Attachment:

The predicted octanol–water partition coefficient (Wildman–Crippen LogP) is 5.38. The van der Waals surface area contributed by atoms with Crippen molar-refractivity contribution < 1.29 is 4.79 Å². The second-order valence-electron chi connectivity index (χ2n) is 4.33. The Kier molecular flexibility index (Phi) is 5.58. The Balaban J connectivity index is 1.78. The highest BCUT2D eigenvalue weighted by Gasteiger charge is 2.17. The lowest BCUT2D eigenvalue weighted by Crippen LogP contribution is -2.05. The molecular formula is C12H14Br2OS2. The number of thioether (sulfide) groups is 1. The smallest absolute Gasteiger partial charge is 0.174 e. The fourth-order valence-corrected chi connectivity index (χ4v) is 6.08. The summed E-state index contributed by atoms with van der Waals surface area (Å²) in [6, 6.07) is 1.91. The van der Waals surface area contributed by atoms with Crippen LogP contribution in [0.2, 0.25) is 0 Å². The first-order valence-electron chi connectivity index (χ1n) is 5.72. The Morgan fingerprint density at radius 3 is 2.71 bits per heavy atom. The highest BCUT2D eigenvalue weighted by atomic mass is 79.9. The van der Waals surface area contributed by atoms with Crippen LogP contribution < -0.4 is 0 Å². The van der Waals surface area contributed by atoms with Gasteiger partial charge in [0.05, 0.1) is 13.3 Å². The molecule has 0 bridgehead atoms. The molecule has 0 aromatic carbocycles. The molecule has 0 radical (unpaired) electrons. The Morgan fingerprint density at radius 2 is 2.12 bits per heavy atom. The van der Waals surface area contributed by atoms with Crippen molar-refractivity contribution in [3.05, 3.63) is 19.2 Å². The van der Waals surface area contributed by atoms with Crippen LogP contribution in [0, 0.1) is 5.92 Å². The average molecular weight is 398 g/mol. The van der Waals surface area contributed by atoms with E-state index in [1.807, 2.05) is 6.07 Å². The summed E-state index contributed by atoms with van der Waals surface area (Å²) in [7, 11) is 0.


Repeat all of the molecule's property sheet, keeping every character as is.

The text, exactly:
The predicted octanol–water partition coefficient (Wildman–Crippen LogP) is 5.38. The van der Waals surface area contributed by atoms with Crippen molar-refractivity contribution < 1.29 is 4.79 Å². The second-order valence-electron chi connectivity index (χ2n) is 4.33. The Kier molecular flexibility index (Phi) is 5.58. The Balaban J connectivity index is 1.78. The highest BCUT2D eigenvalue weighted by Gasteiger charge is 2.17. The lowest BCUT2D eigenvalue weighted by Crippen LogP contribution is -2.05. The molecular formula is C12H14Br2OS2. The number of thioether (sulfide) groups is 1. The smallest absolute Gasteiger partial charge is 0.174 e. The fourth-order valence-corrected chi connectivity index (χ4v) is 6.08. The summed E-state index contributed by atoms with van der Waals surface area (Å²) in [6, 6.07) is 1.91. The van der Waals surface area contributed by atoms with Crippen LogP contribution in [0.2, 0.25) is 0 Å². The first-order valence-electron chi connectivity index (χ1n) is 5.72. The Morgan fingerprint density at radius 3 is 2.71 bits per heavy atom. The highest BCUT2D eigenvalue weighted by atomic mass is 79.9. The van der Waals surface area contributed by atoms with Crippen LogP contribution < -0.4 is 0 Å². The van der Waals surface area contributed by atoms with Gasteiger partial charge in [0.05, 0.1) is 13.3 Å². The molecule has 0 bridgehead atoms. The molecule has 0 aromatic carbocycles. The molecule has 0 radical (unpaired) electrons. The Morgan fingerprint density at radius 2 is 2.12 bits per heavy atom. The van der Waals surface area contributed by atoms with Crippen molar-refractivity contribution in [3.05, 3.63) is 19.2 Å². The van der Waals surface area contributed by atoms with Crippen LogP contribution in [0, 0.1) is 5.92 Å². The average molecular weight is 398 g/mol. The van der Waals surface area contributed by atoms with E-state index in [1.807, 2.05) is 6.07 Å². The summed E-state index contributed by atoms with van der Waals surface area (Å²) in [7, 11) is 0.